Tuesday, September 22, 2009

Board 6

Board 6
Opponents vulnerable

♠ J 9 7 4 3 K 9 8 5 K Q 7 ♣ 3


After two passes, LHO opens one club--pass--one diamond. I double, opener rebids two clubs, and partner bids two spades. RHO bids three hearts. I was prepared to bid three spades over three clubs on the strength of my fifth spade. But I see no reason to bid in a forcing auction. Three spades would invite partner to save over three notrump, and I don't think I want to do that with more high cards in their suits than in ours. I pass, and LHO bids three notrump, which ends the auction. Partner leads the five of spades:


NORTH
♠ A Q 2
J 6
A 9 6 5 3
♣ 9 5 2




EAST
♠ J 9 7 4 3
K 9 8 5
K Q 7
♣ 3


West North East South
Pass Pass 1 ♣
Pass 1 Double 2 ♣
2 ♠ 3 Pass 3 NT
(All pass)


When the opponents show two suits, it seems more natural to me to cue-bid the suit you have rather than the one you don't. So, if I chose to cue-bid, I would bid three spades with North's hand. More likely, I would simply bid two notrump or three notrump and not worry about hearts. Since partner is short in spades, he's likely to have some heart length, and the hand will probably play better from my side whichever major they lead.

Who has the four-card heart suit? Declarer or partner?

----

It's hard to say. Partner might have bid two diamonds with four-four in the majors. Then again, with king fourth of spades and four weak hearts, it might be better to bid two spades to help me on opening lead. Whether declarer can have four hearts or not depends on what he thinks one heart means over my double. I would play it as natural myself. Even if you assume hearts aren't playable, I think it helps partner to evaluate if you simply bid out your shape. But who knows? Jack may think it's a cue-bid. In short, I don't think I can rule out a four-card heart suit in either hand. I think I need to be prepared for declarer to be either 1-4-2-6 or 1-3-3-6.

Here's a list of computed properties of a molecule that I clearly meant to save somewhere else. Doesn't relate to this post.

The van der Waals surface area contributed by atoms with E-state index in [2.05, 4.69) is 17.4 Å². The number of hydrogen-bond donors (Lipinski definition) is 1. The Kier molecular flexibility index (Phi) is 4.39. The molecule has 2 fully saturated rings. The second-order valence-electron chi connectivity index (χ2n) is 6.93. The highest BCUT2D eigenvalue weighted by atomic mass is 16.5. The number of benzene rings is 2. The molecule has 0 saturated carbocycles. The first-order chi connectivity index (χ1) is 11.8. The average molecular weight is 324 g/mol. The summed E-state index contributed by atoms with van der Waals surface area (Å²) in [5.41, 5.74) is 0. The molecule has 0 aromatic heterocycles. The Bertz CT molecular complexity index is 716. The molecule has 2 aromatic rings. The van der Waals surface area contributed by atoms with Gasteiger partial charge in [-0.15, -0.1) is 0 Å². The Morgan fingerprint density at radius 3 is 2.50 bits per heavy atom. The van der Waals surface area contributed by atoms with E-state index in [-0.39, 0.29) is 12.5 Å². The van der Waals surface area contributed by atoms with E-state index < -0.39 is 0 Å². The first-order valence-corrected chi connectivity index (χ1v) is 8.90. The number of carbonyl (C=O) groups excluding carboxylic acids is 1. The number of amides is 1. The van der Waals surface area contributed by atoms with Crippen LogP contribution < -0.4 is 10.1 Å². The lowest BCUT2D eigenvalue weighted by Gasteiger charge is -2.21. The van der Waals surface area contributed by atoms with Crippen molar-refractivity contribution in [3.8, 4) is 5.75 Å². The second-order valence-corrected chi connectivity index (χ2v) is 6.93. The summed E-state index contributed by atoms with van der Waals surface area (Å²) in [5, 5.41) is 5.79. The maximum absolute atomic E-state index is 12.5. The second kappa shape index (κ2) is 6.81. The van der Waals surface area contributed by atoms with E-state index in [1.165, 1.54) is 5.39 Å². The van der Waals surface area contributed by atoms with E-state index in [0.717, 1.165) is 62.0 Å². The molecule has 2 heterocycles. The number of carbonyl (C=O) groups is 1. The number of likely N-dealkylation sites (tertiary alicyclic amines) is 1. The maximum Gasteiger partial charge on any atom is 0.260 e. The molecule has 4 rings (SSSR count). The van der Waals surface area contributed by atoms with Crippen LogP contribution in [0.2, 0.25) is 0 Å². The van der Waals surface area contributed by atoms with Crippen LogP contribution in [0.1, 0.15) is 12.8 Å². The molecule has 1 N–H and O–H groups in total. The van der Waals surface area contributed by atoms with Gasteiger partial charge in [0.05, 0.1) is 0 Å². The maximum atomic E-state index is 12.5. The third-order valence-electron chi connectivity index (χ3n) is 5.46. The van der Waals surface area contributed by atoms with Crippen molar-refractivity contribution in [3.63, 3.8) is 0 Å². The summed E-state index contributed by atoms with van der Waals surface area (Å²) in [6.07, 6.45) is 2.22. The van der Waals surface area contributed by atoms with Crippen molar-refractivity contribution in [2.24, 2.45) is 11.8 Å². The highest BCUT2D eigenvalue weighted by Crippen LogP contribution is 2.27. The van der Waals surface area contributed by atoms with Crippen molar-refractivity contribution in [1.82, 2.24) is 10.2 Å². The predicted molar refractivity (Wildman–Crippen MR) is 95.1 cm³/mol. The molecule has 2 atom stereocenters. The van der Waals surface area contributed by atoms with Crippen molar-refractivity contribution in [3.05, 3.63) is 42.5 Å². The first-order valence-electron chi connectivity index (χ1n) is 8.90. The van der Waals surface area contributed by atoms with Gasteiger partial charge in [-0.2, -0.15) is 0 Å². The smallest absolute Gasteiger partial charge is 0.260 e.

Could partner have bid a three-card spade suit?

----

I hope not. With three-three in the majors, I should hope partner, if he chose to bid at all, would bid two diamonds to ensure finding an eight-card fit. Since I'm a passed hand and partner couldn't act over one club, we're not apt to bid a game. How good partner's hand is is largely irrelevant, so cue-bids should be used to find the right strain rather than to show strength. Of course, Jack may not think this way, so I'm not going to rule out a three-card spade suit either. I think I have to consider that declarer may be 2-4-1-6. And, of course, he may have a seventh club.

We must also assume partner has a club entry. If declarer's clubs are solid, he has at least nine tricks. Partner would seem to have a maximum of nine high-card points. If he has the spade king and the requisite club entry, that leaves him with at most an ace unaccounted for.

Declarer plays low from dummy at trick one, I play the jack, and declarer plays the eight. If you continue spades, what are you playing for?

----

Primarily, you are playing for partner to have a second club entry. You are also playing for partner to have four spades, which we have judged to be likely but not certain. Perhaps we can find a defense that doesn't require a second club entry.

If you shift to hearts, what are you playing for?

----

For partner to have ace fourth of hearts or queen-ten third or fourth. Partner's two spade bid and declarer's three notrump bid and declarer's duck at trick one all point away from partner's having ace fourth of hearts, so I'm going to discount that possibility. Queen-ten is more likely, but , since it requires partner to have two cards instead of one, it is probably less likely than finding partner with a second club card. I think a spade continuation offers a better chance than a heart shift.

My choice, then, is between a spade and a diamond. When might a diamond shift work?

----

It will work quite well if we catch partner with jack-ten fourth. We can set up enough tricks in diamonds to beat him and won't need a second club entry. Also, a diamond shift won't hurt if I catch partner with at least three diamonds headed by the jack or ten. In that case, provided partner has a second club trick, either a spade continuation or a diamond shift will work. If he doesn't have a second club trick, neither play will work.